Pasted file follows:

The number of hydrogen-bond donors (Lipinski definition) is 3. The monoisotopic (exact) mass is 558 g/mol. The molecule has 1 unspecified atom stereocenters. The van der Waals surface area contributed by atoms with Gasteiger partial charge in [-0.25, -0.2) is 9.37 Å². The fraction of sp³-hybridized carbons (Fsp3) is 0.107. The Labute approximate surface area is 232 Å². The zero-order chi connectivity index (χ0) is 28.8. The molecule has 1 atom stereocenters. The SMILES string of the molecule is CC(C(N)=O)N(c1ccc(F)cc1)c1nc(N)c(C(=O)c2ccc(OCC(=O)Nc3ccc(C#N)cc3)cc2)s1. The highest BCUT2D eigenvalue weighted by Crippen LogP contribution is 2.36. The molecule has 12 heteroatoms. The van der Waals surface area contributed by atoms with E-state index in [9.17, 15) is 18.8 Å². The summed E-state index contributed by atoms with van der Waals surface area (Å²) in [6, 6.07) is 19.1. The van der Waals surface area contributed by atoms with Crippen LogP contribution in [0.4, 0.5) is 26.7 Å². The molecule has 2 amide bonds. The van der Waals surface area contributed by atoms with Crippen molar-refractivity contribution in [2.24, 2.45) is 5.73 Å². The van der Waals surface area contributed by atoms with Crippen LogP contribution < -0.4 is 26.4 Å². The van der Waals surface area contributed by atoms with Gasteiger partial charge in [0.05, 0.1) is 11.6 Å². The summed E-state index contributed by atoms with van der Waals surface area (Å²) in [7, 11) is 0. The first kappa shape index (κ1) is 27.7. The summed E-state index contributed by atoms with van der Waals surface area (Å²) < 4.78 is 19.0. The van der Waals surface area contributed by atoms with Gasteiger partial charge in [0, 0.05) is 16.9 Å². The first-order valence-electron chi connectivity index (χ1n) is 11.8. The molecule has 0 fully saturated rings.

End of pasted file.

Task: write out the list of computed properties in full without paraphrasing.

The number of hydrogen-bond donors (Lipinski definition) is 3. The monoisotopic (exact) mass is 558 g/mol. The molecule has 1 unspecified atom stereocenters. The van der Waals surface area contributed by atoms with Gasteiger partial charge in [-0.25, -0.2) is 9.37 Å². The fraction of sp³-hybridized carbons (Fsp3) is 0.107. The Labute approximate surface area is 232 Å². The zero-order chi connectivity index (χ0) is 28.8. The molecule has 1 atom stereocenters. The SMILES string of the molecule is CC(C(N)=O)N(c1ccc(F)cc1)c1nc(N)c(C(=O)c2ccc(OCC(=O)Nc3ccc(C#N)cc3)cc2)s1. The highest BCUT2D eigenvalue weighted by Crippen LogP contribution is 2.36. The molecule has 12 heteroatoms. The van der Waals surface area contributed by atoms with E-state index in [9.17, 15) is 18.8 Å². The summed E-state index contributed by atoms with van der Waals surface area (Å²) in [6, 6.07) is 19.1. The van der Waals surface area contributed by atoms with Crippen LogP contribution in [0.4, 0.5) is 26.7 Å². The molecule has 2 amide bonds. The van der Waals surface area contributed by atoms with Crippen molar-refractivity contribution in [2.24, 2.45) is 5.73 Å². The van der Waals surface area contributed by atoms with Crippen LogP contribution < -0.4 is 26.4 Å². The van der Waals surface area contributed by atoms with Gasteiger partial charge in [0.05, 0.1) is 11.6 Å². The summed E-state index contributed by atoms with van der Waals surface area (Å²) in [7, 11) is 0. The first kappa shape index (κ1) is 27.7. The summed E-state index contributed by atoms with van der Waals surface area (Å²) < 4.78 is 19.0. The van der Waals surface area contributed by atoms with Gasteiger partial charge in [0, 0.05) is 16.9 Å². The first-order valence-electron chi connectivity index (χ1n) is 11.8. The molecule has 0 fully saturated rings.